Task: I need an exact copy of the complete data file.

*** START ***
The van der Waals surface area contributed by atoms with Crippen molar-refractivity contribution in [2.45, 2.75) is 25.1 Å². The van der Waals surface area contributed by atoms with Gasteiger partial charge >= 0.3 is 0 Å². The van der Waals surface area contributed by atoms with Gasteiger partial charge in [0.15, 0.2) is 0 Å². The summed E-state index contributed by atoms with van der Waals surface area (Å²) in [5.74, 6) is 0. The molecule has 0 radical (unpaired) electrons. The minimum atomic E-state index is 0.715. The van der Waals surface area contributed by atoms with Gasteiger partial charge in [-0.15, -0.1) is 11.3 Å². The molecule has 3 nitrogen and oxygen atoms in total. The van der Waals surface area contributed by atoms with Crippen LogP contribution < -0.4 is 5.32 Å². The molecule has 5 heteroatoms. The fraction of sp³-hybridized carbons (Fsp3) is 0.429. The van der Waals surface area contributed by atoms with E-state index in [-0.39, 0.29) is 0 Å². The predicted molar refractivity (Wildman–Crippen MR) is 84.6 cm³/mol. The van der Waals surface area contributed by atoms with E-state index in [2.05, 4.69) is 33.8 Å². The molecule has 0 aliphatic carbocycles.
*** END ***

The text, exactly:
The van der Waals surface area contributed by atoms with Crippen molar-refractivity contribution in [2.45, 2.75) is 25.1 Å². The van der Waals surface area contributed by atoms with Gasteiger partial charge >= 0.3 is 0 Å². The van der Waals surface area contributed by atoms with Gasteiger partial charge in [0.15, 0.2) is 0 Å². The summed E-state index contributed by atoms with van der Waals surface area (Å²) in [5.74, 6) is 0. The molecule has 0 radical (unpaired) electrons. The minimum atomic E-state index is 0.715. The van der Waals surface area contributed by atoms with Gasteiger partial charge in [-0.15, -0.1) is 11.3 Å². The molecule has 3 nitrogen and oxygen atoms in total. The van der Waals surface area contributed by atoms with Crippen LogP contribution < -0.4 is 5.32 Å². The molecule has 5 heteroatoms. The fraction of sp³-hybridized carbons (Fsp3) is 0.429. The van der Waals surface area contributed by atoms with E-state index in [-0.39, 0.29) is 0 Å². The predicted molar refractivity (Wildman–Crippen MR) is 84.6 cm³/mol. The van der Waals surface area contributed by atoms with E-state index in [2.05, 4.69) is 33.8 Å². The molecule has 0 aliphatic carbocycles.